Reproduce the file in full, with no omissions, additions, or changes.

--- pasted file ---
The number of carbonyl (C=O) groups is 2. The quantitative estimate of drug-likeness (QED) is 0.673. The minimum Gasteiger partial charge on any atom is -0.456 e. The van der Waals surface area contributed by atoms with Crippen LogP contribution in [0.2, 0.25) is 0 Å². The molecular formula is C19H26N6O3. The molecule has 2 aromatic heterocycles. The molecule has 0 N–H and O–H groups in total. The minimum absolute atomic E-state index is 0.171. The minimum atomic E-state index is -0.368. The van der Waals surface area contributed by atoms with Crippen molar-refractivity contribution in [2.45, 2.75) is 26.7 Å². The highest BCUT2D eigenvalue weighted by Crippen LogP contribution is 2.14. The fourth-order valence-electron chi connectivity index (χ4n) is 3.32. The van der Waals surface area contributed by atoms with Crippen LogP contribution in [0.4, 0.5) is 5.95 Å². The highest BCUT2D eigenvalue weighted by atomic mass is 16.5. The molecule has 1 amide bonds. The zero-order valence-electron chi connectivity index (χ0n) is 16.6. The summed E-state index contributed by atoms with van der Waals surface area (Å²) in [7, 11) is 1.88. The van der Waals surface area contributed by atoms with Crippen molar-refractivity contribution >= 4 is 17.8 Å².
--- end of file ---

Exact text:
The number of carbonyl (C=O) groups is 2. The quantitative estimate of drug-likeness (QED) is 0.673. The minimum Gasteiger partial charge on any atom is -0.456 e. The van der Waals surface area contributed by atoms with Crippen LogP contribution in [0.2, 0.25) is 0 Å². The molecular formula is C19H26N6O3. The molecule has 2 aromatic heterocycles. The molecule has 0 N–H and O–H groups in total. The minimum absolute atomic E-state index is 0.171. The minimum atomic E-state index is -0.368. The van der Waals surface area contributed by atoms with Crippen molar-refractivity contribution in [2.45, 2.75) is 26.7 Å². The highest BCUT2D eigenvalue weighted by Crippen LogP contribution is 2.14. The fourth-order valence-electron chi connectivity index (χ4n) is 3.32. The van der Waals surface area contributed by atoms with Crippen LogP contribution in [0.4, 0.5) is 5.95 Å². The highest BCUT2D eigenvalue weighted by atomic mass is 16.5. The molecule has 1 amide bonds. The zero-order valence-electron chi connectivity index (χ0n) is 16.6. The summed E-state index contributed by atoms with van der Waals surface area (Å²) in [7, 11) is 1.88. The van der Waals surface area contributed by atoms with Crippen molar-refractivity contribution >= 4 is 17.8 Å².